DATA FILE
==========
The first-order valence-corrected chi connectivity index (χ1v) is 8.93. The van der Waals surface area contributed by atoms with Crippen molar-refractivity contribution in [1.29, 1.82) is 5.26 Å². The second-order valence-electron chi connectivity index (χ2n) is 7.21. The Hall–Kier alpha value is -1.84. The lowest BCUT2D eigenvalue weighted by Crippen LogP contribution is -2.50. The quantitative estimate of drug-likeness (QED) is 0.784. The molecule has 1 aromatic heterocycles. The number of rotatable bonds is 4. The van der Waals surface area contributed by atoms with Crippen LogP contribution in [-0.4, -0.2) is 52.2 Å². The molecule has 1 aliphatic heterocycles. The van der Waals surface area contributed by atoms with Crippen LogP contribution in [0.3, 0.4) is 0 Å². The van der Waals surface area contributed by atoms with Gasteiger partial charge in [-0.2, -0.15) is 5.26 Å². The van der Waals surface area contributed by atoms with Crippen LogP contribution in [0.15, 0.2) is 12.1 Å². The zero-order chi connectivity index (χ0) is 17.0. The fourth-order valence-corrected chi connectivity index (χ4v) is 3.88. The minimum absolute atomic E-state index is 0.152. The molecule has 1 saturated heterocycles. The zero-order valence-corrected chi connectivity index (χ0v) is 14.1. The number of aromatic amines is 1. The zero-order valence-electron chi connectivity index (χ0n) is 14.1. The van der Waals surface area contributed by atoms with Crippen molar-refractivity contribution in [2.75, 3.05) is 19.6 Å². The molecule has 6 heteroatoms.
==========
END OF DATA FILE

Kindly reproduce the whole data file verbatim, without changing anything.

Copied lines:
The first-order valence-corrected chi connectivity index (χ1v) is 8.93. The van der Waals surface area contributed by atoms with Crippen molar-refractivity contribution in [1.29, 1.82) is 5.26 Å². The second-order valence-electron chi connectivity index (χ2n) is 7.21. The Hall–Kier alpha value is -1.84. The lowest BCUT2D eigenvalue weighted by Crippen LogP contribution is -2.50. The quantitative estimate of drug-likeness (QED) is 0.784. The molecule has 1 aromatic heterocycles. The number of rotatable bonds is 4. The van der Waals surface area contributed by atoms with Crippen LogP contribution in [-0.4, -0.2) is 52.2 Å². The molecule has 1 aliphatic heterocycles. The van der Waals surface area contributed by atoms with Crippen LogP contribution in [0.3, 0.4) is 0 Å². The van der Waals surface area contributed by atoms with Gasteiger partial charge in [-0.2, -0.15) is 5.26 Å². The van der Waals surface area contributed by atoms with Crippen LogP contribution in [0.15, 0.2) is 12.1 Å². The zero-order chi connectivity index (χ0) is 17.0. The fourth-order valence-corrected chi connectivity index (χ4v) is 3.88. The minimum absolute atomic E-state index is 0.152. The molecule has 1 saturated heterocycles. The zero-order valence-corrected chi connectivity index (χ0v) is 14.1. The number of aromatic amines is 1. The zero-order valence-electron chi connectivity index (χ0n) is 14.1. The van der Waals surface area contributed by atoms with Crippen molar-refractivity contribution in [2.75, 3.05) is 19.6 Å². The molecule has 6 heteroatoms.